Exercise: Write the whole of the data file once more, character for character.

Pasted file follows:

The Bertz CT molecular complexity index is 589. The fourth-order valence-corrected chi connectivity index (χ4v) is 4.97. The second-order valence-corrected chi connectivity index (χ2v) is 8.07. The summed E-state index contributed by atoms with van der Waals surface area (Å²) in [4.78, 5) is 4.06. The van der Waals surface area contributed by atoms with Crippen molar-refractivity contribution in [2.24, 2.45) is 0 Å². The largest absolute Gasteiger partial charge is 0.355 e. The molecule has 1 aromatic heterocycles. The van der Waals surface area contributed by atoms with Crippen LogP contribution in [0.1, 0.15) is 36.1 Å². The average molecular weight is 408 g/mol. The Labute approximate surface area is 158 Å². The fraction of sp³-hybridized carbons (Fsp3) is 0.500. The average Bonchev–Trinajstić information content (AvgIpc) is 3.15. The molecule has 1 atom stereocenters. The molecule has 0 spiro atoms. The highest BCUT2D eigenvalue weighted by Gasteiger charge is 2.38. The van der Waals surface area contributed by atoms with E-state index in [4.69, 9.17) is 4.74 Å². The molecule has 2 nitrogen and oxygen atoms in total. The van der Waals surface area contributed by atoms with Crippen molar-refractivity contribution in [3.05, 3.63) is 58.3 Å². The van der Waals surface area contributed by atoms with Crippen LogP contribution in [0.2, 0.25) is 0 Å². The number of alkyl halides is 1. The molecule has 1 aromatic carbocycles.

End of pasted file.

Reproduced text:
The Bertz CT molecular complexity index is 589. The fourth-order valence-corrected chi connectivity index (χ4v) is 4.97. The second-order valence-corrected chi connectivity index (χ2v) is 8.07. The summed E-state index contributed by atoms with van der Waals surface area (Å²) in [4.78, 5) is 4.06. The van der Waals surface area contributed by atoms with Crippen molar-refractivity contribution in [2.24, 2.45) is 0 Å². The largest absolute Gasteiger partial charge is 0.355 e. The molecule has 1 aromatic heterocycles. The van der Waals surface area contributed by atoms with Crippen LogP contribution in [0.1, 0.15) is 36.1 Å². The average molecular weight is 408 g/mol. The Labute approximate surface area is 158 Å². The fraction of sp³-hybridized carbons (Fsp3) is 0.500. The average Bonchev–Trinajstić information content (AvgIpc) is 3.15. The molecule has 1 atom stereocenters. The molecule has 0 spiro atoms. The highest BCUT2D eigenvalue weighted by Gasteiger charge is 2.38. The van der Waals surface area contributed by atoms with E-state index in [4.69, 9.17) is 4.74 Å². The molecule has 2 nitrogen and oxygen atoms in total. The van der Waals surface area contributed by atoms with Crippen molar-refractivity contribution in [3.05, 3.63) is 58.3 Å². The van der Waals surface area contributed by atoms with Crippen LogP contribution in [0.2, 0.25) is 0 Å². The number of alkyl halides is 1. The molecule has 1 aromatic carbocycles.